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Street Talk

Empty Market Due To More Than Cold

By Mickey Howley

Felder Rushing on his radio show the Gestalt Gardner said last Friday morning that he was just getting in his very his first tomatoes of the season. Felder lives and gardens in Jackson, 140 miles south of here.  
I should have remembered the frozen wiper blades on my pickup the morning of May 4th. Frozen, as in ice on cars, houses, and most of all, plants. Those should have been clues that the growing season is running late, real late. And so at the opening day of the Farmers Market last Saturday, there were no farmers. None. Nobody had any produce.
So that morning while I was hoping at least one person might come with fresh things, I was thinking it was sort of like a perfect storm. Have you read the book or seen the movie, “The Perfect Storm?” It is one of my favorites. George Clooney plays a commercial fishing boat captain—all commercial fishermen look that good—and while the movie is “Hollywooded up” for some scenes, the basic idea of three smaller systems colliding to make one big thing happen came into my mind last Saturday morning.
While the cold weather had much to do with having no produce, there were other systems in play. There are other markets. And more com-ing. Oxford has started a second one, it is out on West Jackson Exten-sion, so pretty far off the beaten path, but their second market nonetheless.  
Calhoun City started one last year. Bruce and Charleston have started markets this year. Vardaman is thinking about starting one, too. Pontotoc is expanding their market, building a pavilion and rest rooms and making it a big place. There are courting Tupelo somewhat, but still it is a big investment. True that the Taylor market closed after the 2011 season, having been running for several years, but the overall trend here in Mississippi and nationwide is a dramatic increase in the number of Farmers Markets.     Only there aren’t enough farmers to go around.  And then there is the CSA—not the Confederate States of America, but Community Supported Agriculture. CSAs are groups who buy direct from a farmer, you get a basket each week of what is fresh, and this process bypasses the markets. There is a successful CSA on the edge of the Yocona River, Yokna Bottoms Farm and several more in the area thinking about starting.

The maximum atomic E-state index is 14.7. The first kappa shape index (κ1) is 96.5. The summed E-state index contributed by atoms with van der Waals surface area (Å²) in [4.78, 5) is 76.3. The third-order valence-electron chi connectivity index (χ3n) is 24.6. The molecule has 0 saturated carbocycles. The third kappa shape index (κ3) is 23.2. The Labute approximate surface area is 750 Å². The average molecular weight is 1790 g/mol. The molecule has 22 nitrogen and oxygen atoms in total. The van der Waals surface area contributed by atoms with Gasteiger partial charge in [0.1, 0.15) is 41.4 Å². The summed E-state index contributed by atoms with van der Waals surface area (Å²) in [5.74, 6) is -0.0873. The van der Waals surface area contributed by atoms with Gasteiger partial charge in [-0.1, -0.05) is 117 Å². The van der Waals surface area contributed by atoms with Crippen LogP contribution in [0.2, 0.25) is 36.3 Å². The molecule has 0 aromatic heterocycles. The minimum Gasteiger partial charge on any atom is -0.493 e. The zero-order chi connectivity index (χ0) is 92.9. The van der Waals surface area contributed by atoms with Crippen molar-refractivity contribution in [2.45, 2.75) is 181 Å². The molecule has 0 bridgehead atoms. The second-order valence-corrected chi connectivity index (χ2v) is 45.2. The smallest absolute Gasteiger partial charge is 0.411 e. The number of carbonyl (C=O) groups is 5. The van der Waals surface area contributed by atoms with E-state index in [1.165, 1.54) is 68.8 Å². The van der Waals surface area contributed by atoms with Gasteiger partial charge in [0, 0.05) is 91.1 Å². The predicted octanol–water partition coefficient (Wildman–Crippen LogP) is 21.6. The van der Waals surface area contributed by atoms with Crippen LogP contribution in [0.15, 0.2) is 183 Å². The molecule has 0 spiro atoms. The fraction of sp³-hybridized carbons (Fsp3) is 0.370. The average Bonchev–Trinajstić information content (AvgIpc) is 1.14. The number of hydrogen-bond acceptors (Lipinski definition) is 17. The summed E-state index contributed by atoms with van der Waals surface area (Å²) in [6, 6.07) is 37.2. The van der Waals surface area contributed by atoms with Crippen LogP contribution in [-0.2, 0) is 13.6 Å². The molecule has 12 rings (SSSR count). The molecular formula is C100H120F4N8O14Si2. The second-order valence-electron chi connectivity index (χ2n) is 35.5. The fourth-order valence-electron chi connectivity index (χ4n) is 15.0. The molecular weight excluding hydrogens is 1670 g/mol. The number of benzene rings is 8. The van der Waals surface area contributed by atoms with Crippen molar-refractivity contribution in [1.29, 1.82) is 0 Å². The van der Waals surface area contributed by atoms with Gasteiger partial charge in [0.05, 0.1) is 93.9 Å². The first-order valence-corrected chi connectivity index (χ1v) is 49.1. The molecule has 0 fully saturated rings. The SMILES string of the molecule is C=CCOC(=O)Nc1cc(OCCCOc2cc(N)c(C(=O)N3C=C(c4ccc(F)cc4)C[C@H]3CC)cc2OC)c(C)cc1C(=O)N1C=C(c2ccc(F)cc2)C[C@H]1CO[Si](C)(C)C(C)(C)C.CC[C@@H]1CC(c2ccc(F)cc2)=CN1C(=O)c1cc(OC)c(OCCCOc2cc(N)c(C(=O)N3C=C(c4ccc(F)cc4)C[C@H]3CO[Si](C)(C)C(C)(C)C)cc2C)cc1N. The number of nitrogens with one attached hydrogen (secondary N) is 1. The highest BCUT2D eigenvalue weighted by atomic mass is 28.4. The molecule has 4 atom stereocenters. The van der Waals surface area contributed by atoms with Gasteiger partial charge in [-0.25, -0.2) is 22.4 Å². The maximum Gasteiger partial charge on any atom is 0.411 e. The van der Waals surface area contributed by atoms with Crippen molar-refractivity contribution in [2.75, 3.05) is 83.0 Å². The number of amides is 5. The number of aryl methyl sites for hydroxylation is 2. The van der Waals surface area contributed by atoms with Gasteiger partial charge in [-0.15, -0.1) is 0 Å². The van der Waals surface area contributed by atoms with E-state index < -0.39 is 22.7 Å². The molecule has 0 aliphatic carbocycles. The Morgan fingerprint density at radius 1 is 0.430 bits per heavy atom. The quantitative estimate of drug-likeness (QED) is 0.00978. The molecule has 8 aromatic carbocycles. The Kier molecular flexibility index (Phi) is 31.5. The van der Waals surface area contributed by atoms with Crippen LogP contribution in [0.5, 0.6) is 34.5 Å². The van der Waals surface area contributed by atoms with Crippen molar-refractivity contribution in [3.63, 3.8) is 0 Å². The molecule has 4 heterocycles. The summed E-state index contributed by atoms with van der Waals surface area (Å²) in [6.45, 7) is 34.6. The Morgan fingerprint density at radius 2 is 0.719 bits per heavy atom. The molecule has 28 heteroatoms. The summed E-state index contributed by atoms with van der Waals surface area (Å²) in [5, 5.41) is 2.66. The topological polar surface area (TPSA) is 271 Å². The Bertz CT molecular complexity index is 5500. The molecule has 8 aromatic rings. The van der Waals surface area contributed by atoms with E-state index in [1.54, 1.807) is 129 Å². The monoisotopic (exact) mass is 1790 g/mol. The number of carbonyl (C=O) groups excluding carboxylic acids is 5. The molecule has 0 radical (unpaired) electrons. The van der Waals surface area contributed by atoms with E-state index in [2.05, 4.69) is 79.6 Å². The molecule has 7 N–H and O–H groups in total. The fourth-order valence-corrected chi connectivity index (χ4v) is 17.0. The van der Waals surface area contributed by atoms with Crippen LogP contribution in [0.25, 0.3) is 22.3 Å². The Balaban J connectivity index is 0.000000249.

So all this competition has sprung up since Justin McGuirk and Alexe van Beuren first started the WV market seven years ago and were looking for local farmers to participate.
Requirements to be in the market are simple. Grow something or make something, stuff has to be local and Mississippi made or grown. Show up at 7:45 and stay to 11. Check in with Eddie Ray or Dave Kuchta or me or whoever from WV Main Street is running the market that Saturday. It cost 5 dollars per market day. We’ll throw in some strong coffee. Call 473-6767 if you need more info than that.
Bozarts Galley has a new show opening this Friday night. The name of this exhibit is the “Exchange Show” as the artists showing are all coming from the Powerhouse in Oxford.  And later this month all the Bozarts artists are going to the Powerhouse in Oxford.
That opening is June 25. That opening will part of the Oxford Art Crawl—(uh, something else they copied from WV). So let’s be clear, art this Friday night in Water Valley and in three Tuesdays WV art in Oxford.

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